Great Lakes Airlines to Pick Up RegionsAir's Springfield Service

Commuter flights between Springfield and St. Louis could resume within a month or two - but not on RegionsAir.

The executive director of Abraham Lincoln Capital Airport said Thursday airport officials are operating on the assumption that RegionsAir service, which was suspended March 8, is gone for good after the carrier lost a code-sharing agreement with American Airlines.

But Mark Hanna said negotiations are well along for Wyoming-based Great Lakes Airlines to take over the AmericanConnection route formerly operated by RegionsAir. A Great Lakes representative also confirmed plans to pick up the Springfield service.

"It's pretty definite they're not coming back," Hanna said of RegionsAir.

Representatives of the Tennessee-based carrier said shortly after flights were suspended that they hoped to have their fleet back in the air by the end of March. But company president Doug Caldwell said in response to e-mailed questions this week that a date for resumption of business remained uncertain.

The airline voluntarily grounded its aircraft twice within two weeks in late February and early this month after federal regulators raised questions about crew-training procedures. RegionsAir also was harshly criticized in recent weeks by U.S. Sen. Dick Durbin, D-Ill., for canceled flights and a poor on-time record.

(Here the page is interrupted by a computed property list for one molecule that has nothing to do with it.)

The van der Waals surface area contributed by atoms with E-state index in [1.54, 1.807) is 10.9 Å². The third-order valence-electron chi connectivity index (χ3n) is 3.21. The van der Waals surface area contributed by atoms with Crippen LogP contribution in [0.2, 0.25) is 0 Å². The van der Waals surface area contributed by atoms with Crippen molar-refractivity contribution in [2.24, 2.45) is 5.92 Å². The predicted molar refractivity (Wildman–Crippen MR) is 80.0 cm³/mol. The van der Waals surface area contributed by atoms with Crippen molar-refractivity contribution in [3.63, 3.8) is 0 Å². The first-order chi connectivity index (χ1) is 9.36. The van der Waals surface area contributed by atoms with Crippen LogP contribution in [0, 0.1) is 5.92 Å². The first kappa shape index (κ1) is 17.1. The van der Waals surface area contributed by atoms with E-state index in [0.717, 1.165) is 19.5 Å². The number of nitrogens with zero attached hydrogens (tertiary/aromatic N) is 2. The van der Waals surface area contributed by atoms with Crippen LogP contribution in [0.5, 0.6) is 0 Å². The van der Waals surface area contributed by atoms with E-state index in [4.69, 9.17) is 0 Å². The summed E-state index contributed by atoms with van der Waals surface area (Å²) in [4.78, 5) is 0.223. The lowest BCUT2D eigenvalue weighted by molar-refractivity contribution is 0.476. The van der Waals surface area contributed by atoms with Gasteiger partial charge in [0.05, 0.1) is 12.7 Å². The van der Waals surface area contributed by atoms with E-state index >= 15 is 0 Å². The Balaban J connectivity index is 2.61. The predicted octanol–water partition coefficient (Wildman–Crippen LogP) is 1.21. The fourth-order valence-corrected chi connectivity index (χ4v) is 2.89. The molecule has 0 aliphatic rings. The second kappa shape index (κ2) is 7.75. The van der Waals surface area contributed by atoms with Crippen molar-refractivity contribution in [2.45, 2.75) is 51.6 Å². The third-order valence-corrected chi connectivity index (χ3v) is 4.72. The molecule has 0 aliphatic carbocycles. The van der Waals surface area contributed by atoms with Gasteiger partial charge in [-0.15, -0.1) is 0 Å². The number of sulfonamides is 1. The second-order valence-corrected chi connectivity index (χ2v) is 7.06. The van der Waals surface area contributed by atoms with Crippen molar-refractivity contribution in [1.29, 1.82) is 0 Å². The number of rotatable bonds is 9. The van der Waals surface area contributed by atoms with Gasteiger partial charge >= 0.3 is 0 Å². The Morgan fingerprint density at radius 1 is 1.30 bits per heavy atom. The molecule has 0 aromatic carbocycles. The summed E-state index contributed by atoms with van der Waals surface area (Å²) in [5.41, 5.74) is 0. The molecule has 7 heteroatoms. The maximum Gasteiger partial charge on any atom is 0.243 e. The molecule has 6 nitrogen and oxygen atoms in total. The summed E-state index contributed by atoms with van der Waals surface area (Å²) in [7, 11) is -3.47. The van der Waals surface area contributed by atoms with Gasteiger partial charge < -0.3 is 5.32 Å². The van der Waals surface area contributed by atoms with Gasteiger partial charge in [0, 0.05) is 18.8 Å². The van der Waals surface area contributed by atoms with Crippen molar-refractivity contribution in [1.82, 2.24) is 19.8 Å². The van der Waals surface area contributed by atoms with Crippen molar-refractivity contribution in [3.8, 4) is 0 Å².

American Airlines and Great Lakes are negotiating for resumption of AmericanConnection service to St. Louis provided by Regions-Air from Springfield, Quincy, Decatur and Marion; Burlington, Iowa; and Fort Leonard Wood, Mo.

AmericanConnection is a commuter brand for American Airlines.

"We're in talks with them right now, trying to figure out how to get service back to all the communities as quickly as possible," said Monica Taylor, director of sales and marketing for Great Lakes.

She estimated service could begin in 30 to 60 days.

The carrier also is in discussions with the Federal Aviation Administration. Regions-Air flights at the Marion, Quincy and Decatur airports were provided through a federal essential-air-service subsidy program.

Taylor said it has not yet been determined how many flights will be provided between Springfield and St. Louis, but they will use the company's 19-passenger turboprops. Great Lakes also operates 30-passenger turboprops in some markets.

RegionsAir had two flights daily when service was halted.

"We've been working with the FAA, American and RegionsAir to try to figure out how to collectively get service up and running as soon as possible. We hope it'll be sooner rather than later," Taylor said.

Local flights would mark a return to the Springfield market for Great Lakes Airlines. The carrier provided service to Meigs Field in Chicago from 1991 to 2001, but dropped flights when the city of Chicago announced plans to close that airport.

RegionsAir picked up the Springfield-St. Louis route after another regional carrier, St. Louis-based Trans States Airlines, dropped it as part of a transition to an all-jet fleet.

Hanna said jet service between Springfield and St. Louis is not economically feasible because of the short distance. But he believes passengers will quickly return to the route if they are assured of reliable service.

"We are preparing contract documents for them (Great Lakes) to expedite the start of service. We don't want to be part of any further delays," he said.

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